Surrendering to the charms of Shakespeare in the park has become an American tradition, like browsing at an art fair or soaking up the sounds at a jazz festival. But for Tom Ridgely, the Bard’s appeal is much more than just a summertime thing.
As producing artistic director of Shakespeare Festival St. Louis, Ridgely views his job not just as putting on shows, but as bringing people together. And he’s on the lookout for new ways to get that done.
“There are very few, if any, theaters of consequence in America that don’t develop and produce new work,” Ridgely, 40, says on a recent afternoon in his office. “So the fact that this had been pretty exclusively a Shakespeare theater made it a bit of an outlier.”
On the walls are posters for theatrical productions, among them “Blueprint Specials” and “Hamlet” — both of which he directed in 2017. The former was culled from obscure musicals created for the U.S. Army during World War II and featuring songs by Frank Loesser (“Guys and Dolls”); the latter was a production of the Shakespeare classic presented in English and Farsi.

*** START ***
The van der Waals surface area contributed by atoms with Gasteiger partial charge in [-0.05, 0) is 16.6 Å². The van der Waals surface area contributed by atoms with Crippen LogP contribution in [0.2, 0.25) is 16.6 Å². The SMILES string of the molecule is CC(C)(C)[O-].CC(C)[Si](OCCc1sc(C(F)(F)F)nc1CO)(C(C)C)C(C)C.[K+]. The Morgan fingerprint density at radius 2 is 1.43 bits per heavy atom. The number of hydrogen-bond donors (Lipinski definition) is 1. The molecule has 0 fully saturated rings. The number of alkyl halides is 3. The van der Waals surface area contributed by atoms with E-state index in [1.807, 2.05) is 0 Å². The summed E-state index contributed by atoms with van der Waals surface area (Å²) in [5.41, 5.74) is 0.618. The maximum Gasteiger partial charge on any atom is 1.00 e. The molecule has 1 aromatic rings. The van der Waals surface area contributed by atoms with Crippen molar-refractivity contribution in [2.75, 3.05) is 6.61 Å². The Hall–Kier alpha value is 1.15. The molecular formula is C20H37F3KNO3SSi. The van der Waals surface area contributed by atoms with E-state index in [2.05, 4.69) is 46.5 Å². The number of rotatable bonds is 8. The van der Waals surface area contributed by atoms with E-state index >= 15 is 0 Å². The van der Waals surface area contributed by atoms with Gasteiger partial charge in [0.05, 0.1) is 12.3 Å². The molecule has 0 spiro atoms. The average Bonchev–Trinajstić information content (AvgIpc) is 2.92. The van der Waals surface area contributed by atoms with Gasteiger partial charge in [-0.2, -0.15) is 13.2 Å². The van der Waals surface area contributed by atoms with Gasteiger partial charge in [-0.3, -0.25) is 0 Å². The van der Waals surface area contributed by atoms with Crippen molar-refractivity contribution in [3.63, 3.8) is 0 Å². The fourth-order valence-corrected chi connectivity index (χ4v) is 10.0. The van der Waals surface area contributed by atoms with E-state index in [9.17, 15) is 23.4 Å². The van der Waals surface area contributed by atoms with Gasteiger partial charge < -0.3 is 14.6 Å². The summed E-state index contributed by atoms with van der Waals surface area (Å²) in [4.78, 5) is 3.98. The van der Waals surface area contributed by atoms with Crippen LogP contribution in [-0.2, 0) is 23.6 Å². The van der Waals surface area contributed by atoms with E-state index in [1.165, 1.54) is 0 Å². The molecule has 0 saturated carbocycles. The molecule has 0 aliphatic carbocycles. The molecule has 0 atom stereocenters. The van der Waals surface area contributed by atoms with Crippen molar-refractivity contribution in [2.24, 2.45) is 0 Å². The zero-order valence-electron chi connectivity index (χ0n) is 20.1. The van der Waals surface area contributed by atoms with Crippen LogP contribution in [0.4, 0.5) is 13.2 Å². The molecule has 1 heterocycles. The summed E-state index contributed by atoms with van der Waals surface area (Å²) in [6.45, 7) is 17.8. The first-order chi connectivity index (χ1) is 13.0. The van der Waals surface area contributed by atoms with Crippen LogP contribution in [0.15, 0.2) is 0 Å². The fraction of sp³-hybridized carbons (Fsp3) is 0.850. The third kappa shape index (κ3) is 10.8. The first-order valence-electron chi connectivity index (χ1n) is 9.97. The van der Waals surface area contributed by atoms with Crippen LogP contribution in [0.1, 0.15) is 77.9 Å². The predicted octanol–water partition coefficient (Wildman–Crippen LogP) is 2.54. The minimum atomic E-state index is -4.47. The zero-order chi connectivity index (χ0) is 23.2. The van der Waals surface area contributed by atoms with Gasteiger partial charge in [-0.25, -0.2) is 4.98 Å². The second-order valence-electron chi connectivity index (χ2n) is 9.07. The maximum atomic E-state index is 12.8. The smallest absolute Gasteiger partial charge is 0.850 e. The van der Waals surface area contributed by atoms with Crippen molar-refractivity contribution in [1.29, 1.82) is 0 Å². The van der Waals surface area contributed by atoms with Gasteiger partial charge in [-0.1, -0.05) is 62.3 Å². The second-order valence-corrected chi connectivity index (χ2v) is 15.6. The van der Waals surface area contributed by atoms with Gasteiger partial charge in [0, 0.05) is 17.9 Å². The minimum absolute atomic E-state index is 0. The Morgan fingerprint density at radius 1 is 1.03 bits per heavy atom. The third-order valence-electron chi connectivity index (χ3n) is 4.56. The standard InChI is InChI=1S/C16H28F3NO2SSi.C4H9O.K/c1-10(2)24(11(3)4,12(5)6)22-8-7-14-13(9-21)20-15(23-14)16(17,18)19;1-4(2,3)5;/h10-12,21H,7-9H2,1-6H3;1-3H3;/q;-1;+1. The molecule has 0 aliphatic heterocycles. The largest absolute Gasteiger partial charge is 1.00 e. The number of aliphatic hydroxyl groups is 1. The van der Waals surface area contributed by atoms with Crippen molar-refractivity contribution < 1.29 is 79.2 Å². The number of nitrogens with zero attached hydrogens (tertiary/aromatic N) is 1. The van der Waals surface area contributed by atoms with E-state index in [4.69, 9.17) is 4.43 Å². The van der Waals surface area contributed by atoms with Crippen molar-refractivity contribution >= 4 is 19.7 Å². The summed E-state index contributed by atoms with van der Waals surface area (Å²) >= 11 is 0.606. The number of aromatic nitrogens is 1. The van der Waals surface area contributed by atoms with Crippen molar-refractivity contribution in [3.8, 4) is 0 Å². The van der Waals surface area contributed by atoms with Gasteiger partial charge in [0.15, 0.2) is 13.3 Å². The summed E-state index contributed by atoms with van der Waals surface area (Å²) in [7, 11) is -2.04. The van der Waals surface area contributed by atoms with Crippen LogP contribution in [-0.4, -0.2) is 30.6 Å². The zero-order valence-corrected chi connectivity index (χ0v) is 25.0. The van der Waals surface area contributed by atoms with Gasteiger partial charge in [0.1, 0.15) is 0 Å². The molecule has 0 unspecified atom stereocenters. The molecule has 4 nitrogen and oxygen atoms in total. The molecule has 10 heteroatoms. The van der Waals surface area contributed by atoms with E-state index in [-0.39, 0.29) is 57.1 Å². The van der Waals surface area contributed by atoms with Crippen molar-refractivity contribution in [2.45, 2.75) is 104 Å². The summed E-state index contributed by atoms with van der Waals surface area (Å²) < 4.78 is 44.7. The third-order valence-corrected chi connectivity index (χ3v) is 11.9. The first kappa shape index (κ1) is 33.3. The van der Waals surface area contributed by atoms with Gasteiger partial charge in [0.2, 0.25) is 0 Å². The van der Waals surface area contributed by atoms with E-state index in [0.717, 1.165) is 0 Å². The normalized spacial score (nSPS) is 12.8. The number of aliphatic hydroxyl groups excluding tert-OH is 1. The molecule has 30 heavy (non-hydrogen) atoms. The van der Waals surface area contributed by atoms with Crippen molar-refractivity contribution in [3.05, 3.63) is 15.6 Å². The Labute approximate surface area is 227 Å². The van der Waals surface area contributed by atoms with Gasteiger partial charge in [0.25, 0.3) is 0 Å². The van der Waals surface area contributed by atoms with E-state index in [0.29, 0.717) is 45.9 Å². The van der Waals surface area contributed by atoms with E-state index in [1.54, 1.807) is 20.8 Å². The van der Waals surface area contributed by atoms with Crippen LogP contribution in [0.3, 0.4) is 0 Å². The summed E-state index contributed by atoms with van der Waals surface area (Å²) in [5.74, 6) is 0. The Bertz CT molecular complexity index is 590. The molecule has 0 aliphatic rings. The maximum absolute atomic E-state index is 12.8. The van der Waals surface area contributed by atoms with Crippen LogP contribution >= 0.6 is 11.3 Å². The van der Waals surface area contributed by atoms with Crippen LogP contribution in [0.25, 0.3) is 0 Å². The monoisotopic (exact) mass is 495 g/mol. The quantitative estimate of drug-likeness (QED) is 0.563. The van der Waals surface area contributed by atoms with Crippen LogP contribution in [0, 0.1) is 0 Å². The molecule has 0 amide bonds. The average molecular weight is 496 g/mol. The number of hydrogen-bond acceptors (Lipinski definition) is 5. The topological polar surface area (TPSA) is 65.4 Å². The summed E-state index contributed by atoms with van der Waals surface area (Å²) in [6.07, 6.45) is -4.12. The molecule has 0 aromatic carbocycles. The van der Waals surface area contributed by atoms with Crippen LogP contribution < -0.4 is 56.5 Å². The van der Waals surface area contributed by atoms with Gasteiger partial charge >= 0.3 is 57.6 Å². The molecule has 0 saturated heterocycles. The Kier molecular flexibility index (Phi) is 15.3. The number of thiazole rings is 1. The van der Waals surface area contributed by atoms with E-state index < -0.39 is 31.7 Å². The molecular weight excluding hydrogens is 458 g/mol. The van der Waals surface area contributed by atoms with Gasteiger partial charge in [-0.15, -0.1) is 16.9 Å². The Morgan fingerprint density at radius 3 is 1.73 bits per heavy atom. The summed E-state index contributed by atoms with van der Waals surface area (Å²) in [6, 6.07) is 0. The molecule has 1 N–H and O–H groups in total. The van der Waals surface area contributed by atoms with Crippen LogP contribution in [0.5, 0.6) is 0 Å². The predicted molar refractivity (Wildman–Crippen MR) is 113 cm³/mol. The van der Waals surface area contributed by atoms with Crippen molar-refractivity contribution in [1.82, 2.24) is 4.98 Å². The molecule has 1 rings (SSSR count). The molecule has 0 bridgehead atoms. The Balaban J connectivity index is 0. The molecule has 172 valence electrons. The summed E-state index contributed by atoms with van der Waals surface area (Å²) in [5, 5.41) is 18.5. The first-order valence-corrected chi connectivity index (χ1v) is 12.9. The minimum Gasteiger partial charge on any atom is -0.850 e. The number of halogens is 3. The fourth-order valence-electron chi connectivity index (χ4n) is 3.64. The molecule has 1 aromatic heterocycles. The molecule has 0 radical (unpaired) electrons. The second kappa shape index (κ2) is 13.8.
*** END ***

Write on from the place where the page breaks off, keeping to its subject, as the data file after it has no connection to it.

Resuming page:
At Shakespeare Festival St. Louis, for which he directed “Love’s Labors Lost” this past summer, the former New Yorker and Indianapolis native has worked to launch and further develop initiatives to expand the organization’s community involvement and artistic reach.
The latest such project is the Confluence New Play Festival, which seeks to promote a regional playwriting culture and will present staged readings of new plays Wednesday through Nov. 23. Although the four works are unrelated to Shakespeare in subject matter, Ridgely says, the Confluence event is in line with broadening Shakespeare Festival’s scope.
“The whole idea of Confluence is to create a pool of writers and plays that not just the festival but any theater in St. Louis can go and produce,” he says.
Ridgely, who last year succeeded Rick Dildine as Shakespeare Festival head, boasts an impressive resume that includes directing for prestigious theater institutions including the Public Theater in New York and the Old Globe Theatre in San Diego, and earning a Drama Desk nomination for helming “Marco Millions (based on lies),” a reimagining of a Eugene O’Neill play.